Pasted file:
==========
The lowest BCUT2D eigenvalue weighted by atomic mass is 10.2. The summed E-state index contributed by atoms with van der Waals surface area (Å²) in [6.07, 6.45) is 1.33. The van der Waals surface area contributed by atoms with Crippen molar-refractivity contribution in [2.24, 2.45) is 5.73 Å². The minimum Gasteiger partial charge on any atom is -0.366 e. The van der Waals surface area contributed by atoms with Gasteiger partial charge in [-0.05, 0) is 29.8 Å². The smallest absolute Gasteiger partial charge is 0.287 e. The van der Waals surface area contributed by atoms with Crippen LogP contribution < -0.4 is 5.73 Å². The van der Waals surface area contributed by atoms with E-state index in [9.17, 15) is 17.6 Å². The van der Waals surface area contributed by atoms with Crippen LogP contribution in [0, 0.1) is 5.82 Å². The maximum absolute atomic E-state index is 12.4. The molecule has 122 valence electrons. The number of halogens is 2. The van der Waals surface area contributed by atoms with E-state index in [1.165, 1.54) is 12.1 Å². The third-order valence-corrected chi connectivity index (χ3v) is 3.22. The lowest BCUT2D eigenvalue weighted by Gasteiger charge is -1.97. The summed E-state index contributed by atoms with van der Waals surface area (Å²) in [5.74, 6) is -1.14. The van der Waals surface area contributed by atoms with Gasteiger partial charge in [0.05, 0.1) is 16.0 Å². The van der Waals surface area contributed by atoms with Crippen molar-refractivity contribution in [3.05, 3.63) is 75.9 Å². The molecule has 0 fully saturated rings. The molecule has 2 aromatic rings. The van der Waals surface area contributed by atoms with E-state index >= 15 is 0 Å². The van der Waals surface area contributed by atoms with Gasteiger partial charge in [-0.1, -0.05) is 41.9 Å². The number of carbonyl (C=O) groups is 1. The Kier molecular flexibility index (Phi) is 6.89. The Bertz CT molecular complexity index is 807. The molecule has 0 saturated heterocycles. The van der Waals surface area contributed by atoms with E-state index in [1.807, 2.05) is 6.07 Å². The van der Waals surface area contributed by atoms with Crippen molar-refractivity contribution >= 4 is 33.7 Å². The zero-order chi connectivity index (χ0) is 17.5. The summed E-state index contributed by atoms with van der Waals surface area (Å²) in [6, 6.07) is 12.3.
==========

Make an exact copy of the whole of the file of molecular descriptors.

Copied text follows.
The lowest BCUT2D eigenvalue weighted by atomic mass is 10.2. The summed E-state index contributed by atoms with van der Waals surface area (Å²) in [6.07, 6.45) is 1.33. The van der Waals surface area contributed by atoms with Crippen molar-refractivity contribution in [2.24, 2.45) is 5.73 Å². The minimum Gasteiger partial charge on any atom is -0.366 e. The van der Waals surface area contributed by atoms with Gasteiger partial charge in [-0.05, 0) is 29.8 Å². The smallest absolute Gasteiger partial charge is 0.287 e. The van der Waals surface area contributed by atoms with Crippen LogP contribution < -0.4 is 5.73 Å². The van der Waals surface area contributed by atoms with E-state index in [9.17, 15) is 17.6 Å². The van der Waals surface area contributed by atoms with Crippen LogP contribution in [0, 0.1) is 5.82 Å². The maximum absolute atomic E-state index is 12.4. The molecule has 122 valence electrons. The number of halogens is 2. The van der Waals surface area contributed by atoms with E-state index in [1.165, 1.54) is 12.1 Å². The third-order valence-corrected chi connectivity index (χ3v) is 3.22. The lowest BCUT2D eigenvalue weighted by Gasteiger charge is -1.97. The summed E-state index contributed by atoms with van der Waals surface area (Å²) in [5.74, 6) is -1.14. The van der Waals surface area contributed by atoms with Gasteiger partial charge in [0.05, 0.1) is 16.0 Å². The van der Waals surface area contributed by atoms with Crippen molar-refractivity contribution in [3.05, 3.63) is 75.9 Å². The molecule has 0 fully saturated rings. The molecule has 2 aromatic rings. The van der Waals surface area contributed by atoms with E-state index >= 15 is 0 Å². The van der Waals surface area contributed by atoms with Gasteiger partial charge in [-0.1, -0.05) is 41.9 Å². The number of carbonyl (C=O) groups is 1. The Kier molecular flexibility index (Phi) is 6.89. The Bertz CT molecular complexity index is 807. The molecule has 0 saturated heterocycles. The van der Waals surface area contributed by atoms with E-state index in [1.807, 2.05) is 6.07 Å². The van der Waals surface area contributed by atoms with Crippen molar-refractivity contribution >= 4 is 33.7 Å². The zero-order chi connectivity index (χ0) is 17.5. The summed E-state index contributed by atoms with van der Waals surface area (Å²) in [6, 6.07) is 12.3.